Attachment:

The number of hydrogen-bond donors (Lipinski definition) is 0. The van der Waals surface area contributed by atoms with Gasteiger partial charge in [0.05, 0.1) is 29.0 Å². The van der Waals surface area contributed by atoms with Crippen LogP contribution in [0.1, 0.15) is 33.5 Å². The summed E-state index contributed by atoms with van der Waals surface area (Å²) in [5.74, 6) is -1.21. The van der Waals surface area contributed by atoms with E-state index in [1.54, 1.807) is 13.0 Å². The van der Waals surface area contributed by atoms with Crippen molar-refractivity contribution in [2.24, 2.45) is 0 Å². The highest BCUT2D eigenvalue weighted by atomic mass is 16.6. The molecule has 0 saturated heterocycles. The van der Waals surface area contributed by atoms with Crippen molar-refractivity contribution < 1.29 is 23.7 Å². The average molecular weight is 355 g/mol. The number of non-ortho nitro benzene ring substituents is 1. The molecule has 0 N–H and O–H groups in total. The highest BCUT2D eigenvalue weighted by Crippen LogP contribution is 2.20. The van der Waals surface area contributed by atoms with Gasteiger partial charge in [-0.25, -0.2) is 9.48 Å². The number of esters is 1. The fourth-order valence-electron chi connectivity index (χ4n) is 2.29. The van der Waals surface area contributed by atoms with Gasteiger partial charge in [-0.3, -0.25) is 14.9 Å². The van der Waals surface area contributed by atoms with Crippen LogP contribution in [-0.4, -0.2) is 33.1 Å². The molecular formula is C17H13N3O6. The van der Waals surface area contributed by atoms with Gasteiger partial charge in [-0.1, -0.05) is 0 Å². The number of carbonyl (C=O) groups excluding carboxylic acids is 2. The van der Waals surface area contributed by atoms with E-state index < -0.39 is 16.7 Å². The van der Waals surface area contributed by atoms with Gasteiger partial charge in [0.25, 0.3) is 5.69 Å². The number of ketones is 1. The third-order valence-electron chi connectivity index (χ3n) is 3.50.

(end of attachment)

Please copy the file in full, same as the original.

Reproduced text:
The number of hydrogen-bond donors (Lipinski definition) is 0. The van der Waals surface area contributed by atoms with Gasteiger partial charge in [0.05, 0.1) is 29.0 Å². The van der Waals surface area contributed by atoms with Crippen LogP contribution in [0.1, 0.15) is 33.5 Å². The summed E-state index contributed by atoms with van der Waals surface area (Å²) in [5.74, 6) is -1.21. The van der Waals surface area contributed by atoms with E-state index in [1.54, 1.807) is 13.0 Å². The van der Waals surface area contributed by atoms with Crippen molar-refractivity contribution in [2.24, 2.45) is 0 Å². The highest BCUT2D eigenvalue weighted by atomic mass is 16.6. The molecule has 0 saturated heterocycles. The van der Waals surface area contributed by atoms with Crippen molar-refractivity contribution < 1.29 is 23.7 Å². The average molecular weight is 355 g/mol. The number of non-ortho nitro benzene ring substituents is 1. The molecule has 0 N–H and O–H groups in total. The highest BCUT2D eigenvalue weighted by Crippen LogP contribution is 2.20. The van der Waals surface area contributed by atoms with Gasteiger partial charge in [-0.25, -0.2) is 9.48 Å². The number of esters is 1. The fourth-order valence-electron chi connectivity index (χ4n) is 2.29. The van der Waals surface area contributed by atoms with Gasteiger partial charge in [-0.3, -0.25) is 14.9 Å². The van der Waals surface area contributed by atoms with Crippen LogP contribution in [-0.4, -0.2) is 33.1 Å². The molecular formula is C17H13N3O6. The van der Waals surface area contributed by atoms with Gasteiger partial charge in [-0.1, -0.05) is 0 Å². The number of carbonyl (C=O) groups excluding carboxylic acids is 2. The van der Waals surface area contributed by atoms with E-state index < -0.39 is 16.7 Å². The van der Waals surface area contributed by atoms with Gasteiger partial charge in [0.25, 0.3) is 5.69 Å². The number of ketones is 1. The third-order valence-electron chi connectivity index (χ3n) is 3.50.